UBC Theses and Dissertations

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UBC Theses and Dissertations

The development of the Japanese market for Pacific Northwest lumber : a historical survey Shand, Eden Arthur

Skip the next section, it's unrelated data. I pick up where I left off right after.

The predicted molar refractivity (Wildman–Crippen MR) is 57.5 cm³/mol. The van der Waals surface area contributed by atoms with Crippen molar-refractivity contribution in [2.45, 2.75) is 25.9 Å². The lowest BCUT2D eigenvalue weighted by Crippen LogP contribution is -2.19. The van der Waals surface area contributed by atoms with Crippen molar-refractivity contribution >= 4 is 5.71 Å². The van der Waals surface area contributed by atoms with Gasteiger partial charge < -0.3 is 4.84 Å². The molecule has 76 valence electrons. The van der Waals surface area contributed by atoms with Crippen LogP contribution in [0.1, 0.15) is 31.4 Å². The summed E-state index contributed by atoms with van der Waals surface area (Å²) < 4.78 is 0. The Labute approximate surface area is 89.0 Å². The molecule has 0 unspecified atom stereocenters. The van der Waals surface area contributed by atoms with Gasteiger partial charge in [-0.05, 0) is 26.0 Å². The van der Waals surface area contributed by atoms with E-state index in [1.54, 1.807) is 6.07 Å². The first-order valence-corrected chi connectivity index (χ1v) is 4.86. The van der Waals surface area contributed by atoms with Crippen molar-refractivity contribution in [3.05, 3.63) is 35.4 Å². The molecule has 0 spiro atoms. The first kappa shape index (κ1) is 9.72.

This thesis describes the manner in which the Japanese market for Pacific Northwest lumber grew over the last one hundred years. The description attempts to explain why British Columbia, which for many years was the under-dog in the Japanese market, suddenly and irrevocably took the lead from Washington and Oregon in 1961. The answer seemed to lie in B.C.'s marketing philosophy - the international marketing orientation - which geared her in practical terms for the export markets of the world generally and for Japan particularly. Manifestations of this marketing philosophy were first seen around 1934 when H.R. MacMillan, in spite of an ample and virtually guaranteed U.K. market, recognized the importance of keeping one foot in relatively slack markets like Japan. It was a question of increasing B.C.'s market share. Yet it took more than twenty-five years for the Province to bear the fruits of this orientation. There were good reasons for this time lag. Prior to 1961, except for a fifteen year period after the Great Japanese earthquake of 1923, Japan was a modest purchaser of Pacific Northwest lumber. The greater part of these lumber shipments were of large Douglas fir squares which Washington and Oregon were in a better position to supply. In the latter part of the decade of the 1950's, however, when large-sized Douglas fir was needed for the developing Pacific Northwest plywood industry, and when the booming Japanese economy needed more timber, the Japanese had to look for an alternative species. Hemlock was their choice and both British Columbia and the American Northwest had ample supplies of these resources. But whereas B.C., being geared to the export market, could economically cut unusual Japanese specifications, the American Northwest being geared to their domestic market could not. The Japanese bought U.S. logs instead of lumber for cutting to their requirements at home. Thus, by supplying Japan with their large demand for hemlock baby squares, B.C. surpassed Washington and Oregon. In recent retaliation, the Americans have passed legislation restricting the export of logs from their territory with the hope that the Japanese would buy more lumber from them. But this writer predicts that unless the lumbermen of the American Northwest adopt the international marketing orientation expounded upon in this thesis and gear themselves for the export market, then no amount of log export legislation can guarantee them their former ascendancy in the Japanese lumber market.

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